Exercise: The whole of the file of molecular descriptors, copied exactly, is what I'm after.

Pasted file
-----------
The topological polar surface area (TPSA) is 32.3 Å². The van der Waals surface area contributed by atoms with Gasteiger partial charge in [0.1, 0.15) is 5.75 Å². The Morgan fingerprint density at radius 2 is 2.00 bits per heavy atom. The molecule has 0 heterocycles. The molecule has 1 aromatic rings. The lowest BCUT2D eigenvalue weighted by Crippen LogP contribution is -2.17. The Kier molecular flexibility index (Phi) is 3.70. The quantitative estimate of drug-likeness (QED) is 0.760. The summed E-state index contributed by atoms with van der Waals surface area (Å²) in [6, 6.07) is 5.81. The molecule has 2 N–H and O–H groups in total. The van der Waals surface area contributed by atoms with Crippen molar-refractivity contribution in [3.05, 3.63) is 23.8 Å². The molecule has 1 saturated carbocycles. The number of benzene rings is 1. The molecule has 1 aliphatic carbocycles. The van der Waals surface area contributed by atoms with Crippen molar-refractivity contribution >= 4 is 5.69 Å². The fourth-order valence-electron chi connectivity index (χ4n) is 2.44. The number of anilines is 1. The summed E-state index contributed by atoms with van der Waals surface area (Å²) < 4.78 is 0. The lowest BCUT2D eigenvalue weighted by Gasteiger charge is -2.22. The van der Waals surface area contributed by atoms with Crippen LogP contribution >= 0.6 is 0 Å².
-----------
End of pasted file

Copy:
The topological polar surface area (TPSA) is 32.3 Å². The van der Waals surface area contributed by atoms with Gasteiger partial charge in [0.1, 0.15) is 5.75 Å². The Morgan fingerprint density at radius 2 is 2.00 bits per heavy atom. The molecule has 0 heterocycles. The molecule has 1 aromatic rings. The lowest BCUT2D eigenvalue weighted by Crippen LogP contribution is -2.17. The Kier molecular flexibility index (Phi) is 3.70. The quantitative estimate of drug-likeness (QED) is 0.760. The summed E-state index contributed by atoms with van der Waals surface area (Å²) in [6, 6.07) is 5.81. The molecule has 2 N–H and O–H groups in total. The van der Waals surface area contributed by atoms with Crippen molar-refractivity contribution in [3.05, 3.63) is 23.8 Å². The molecule has 1 saturated carbocycles. The number of benzene rings is 1. The molecule has 1 aliphatic carbocycles. The van der Waals surface area contributed by atoms with Crippen molar-refractivity contribution >= 4 is 5.69 Å². The fourth-order valence-electron chi connectivity index (χ4n) is 2.44. The number of anilines is 1. The summed E-state index contributed by atoms with van der Waals surface area (Å²) < 4.78 is 0. The lowest BCUT2D eigenvalue weighted by Gasteiger charge is -2.22. The van der Waals surface area contributed by atoms with Crippen LogP contribution >= 0.6 is 0 Å².